PPP Foundations Course: In parallel with the drafting of the PPP Decree, the MPI’s consulting team helped develop and roll out a PPP Foundations Course training central and provincial authorities on the core concepts of the PPP Decree and project level issues to be faced in identifying, preparing and tendering PPP projects. The purpose of the PPP Foundation Course is to ensure that the implementing agencies (referred to as “authorized state authorities” or “ASAs” in Vietnam) share a common understanding of the PPP Decree and how it is intended to work. MPI quickly assumed responsibility for the course, and to date has trained over 600 public sector representatives.

Circular Drafting: MPI and the Ministry of Finance are cooperating on drafting various circulars for implementing the PPP Decree, including a circular on the tender process that includes criteria and templates for pre-qualification and bidding. It is hoped that these efforts will lead to circulars being in place when investors are invited to bid on the first pathfinder projects.

Project Development Facility: The $30 million project development facility (PDF) addresses the persistent issue faced by ASAs in finding sufficient budget to hire quality transaction advisors to support the preparation, development, tendering and negotiation of PPP projects. The author’s experience has been that ASAs budget as little as $300,000 for the team of transactional advisors to a PPP project when funding comes form the ASA’s own annual budget. This is insufficient for PPP projects which are complex and require support from pre-feasibility study phase (called “project proposal” in Vietnam) through contract negotiation. Further, many ASAs are unfamiliar with managing their advisors or efficiently developing and negotiating project documentation causing inconsistency and delays (under the former BOT regime projects typically took over 5 years to negotiate, with additional delays in reaching financial close).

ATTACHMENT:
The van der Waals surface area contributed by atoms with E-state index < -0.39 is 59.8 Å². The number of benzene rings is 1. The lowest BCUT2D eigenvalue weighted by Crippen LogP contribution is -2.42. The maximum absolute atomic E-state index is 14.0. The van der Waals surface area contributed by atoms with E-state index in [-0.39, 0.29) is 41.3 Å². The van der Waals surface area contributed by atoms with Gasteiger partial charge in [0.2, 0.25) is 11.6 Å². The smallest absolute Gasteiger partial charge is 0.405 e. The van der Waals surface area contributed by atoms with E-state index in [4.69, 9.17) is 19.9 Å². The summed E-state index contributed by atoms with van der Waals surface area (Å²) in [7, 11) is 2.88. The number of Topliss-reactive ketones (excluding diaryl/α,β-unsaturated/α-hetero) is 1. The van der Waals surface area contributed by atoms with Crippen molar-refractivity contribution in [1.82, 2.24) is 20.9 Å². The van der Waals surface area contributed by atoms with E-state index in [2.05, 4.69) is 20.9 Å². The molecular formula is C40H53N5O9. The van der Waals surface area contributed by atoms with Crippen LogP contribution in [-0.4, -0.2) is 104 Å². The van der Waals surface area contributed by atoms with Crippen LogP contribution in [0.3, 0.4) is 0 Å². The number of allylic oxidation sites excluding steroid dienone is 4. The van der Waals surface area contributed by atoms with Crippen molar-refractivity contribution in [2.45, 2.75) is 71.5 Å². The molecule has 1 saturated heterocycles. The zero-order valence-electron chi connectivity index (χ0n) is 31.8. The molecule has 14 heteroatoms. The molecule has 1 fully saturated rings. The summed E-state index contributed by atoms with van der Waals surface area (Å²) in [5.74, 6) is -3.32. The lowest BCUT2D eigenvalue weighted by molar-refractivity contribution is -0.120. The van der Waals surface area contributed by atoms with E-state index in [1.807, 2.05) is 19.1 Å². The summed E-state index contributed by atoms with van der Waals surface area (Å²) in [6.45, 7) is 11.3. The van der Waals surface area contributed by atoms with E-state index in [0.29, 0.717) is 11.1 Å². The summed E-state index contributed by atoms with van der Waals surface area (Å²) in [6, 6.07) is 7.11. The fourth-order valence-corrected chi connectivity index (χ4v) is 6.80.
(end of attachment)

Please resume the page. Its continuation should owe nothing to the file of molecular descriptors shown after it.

The PDF seeks to address some of the practical project implementation issues by making available to ASAs sufficient budget to retain transaction advisors early in the project development.

PDF support is now available and several projects have already been assessed through the project proposal stage in anticipation of soon tendering pathfinder projects.

Standardized Project Documentation: Both MPI and the Ministry of Transport are developing standardized project document templates for use in PPPs. Standardized contract templates will help ASAs achieve greater consistency between projects and even across sectors. As noted above project development has been slowed by a lack of consistency during the contract phase. In past projects, ASAs have often requested investors to develop the draft project contract, as the ASA may not have sufficient capacity or advisory support to draft its own contracts. As a consequence, the ASA would be in a position of having to relearn the project contract for each deal, where (even using past precedents) the investor would draft new contract terms that are not familiar to the ASAs negotiators. Standardized documentation will allow ASAs to become fully familiar with “their own” documentation and better understand the effects of amending such familiar documentation.

VGF Management: The next important step for Vietnam’s PPP program will be the development of a financial management system for State support of projects, including both VGF support and government guarantees. At this time, an in depth study of the Government’s options for a VGF (and possibly guarantee) management system is being undertaken by the authors who expect to present their findings to Government in the first quarter of 2016.

The follow graphic illustrates how the above elements for a robust PPP program are now coming together in Vietnam.

graphic illustrates how the above elements for a robust PPP program are now coming together in Vietnam.

With the above elements finally coming together for the first time in Vietnam, it is hoped that Vietnam’s PPP program can finally have the re-boot needed to attract investment in the $16+ billion a year needed through 2020 to keep the economy on track. A number of development partners are now active in Vietnam’s PPP space. While these efforts are needed, the authors would urge for strong coordination between development partners to prevent duplication of work or inconsistent results.

For more information, please contact Stanley Boots of Frontier Law & Advisory.

Stanley Boots, lawyer and CEO of Frontier Law & Advisory, has 16 years infrastructure and PPP experience from Asia to Iceland. Today he leads a team of bold, relevant and disruptive" lawyers and advisors developing unique solutions to Southeast Asia's developmental needs (, especially in PPPs and private sector development.

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Updated: November 26, 2020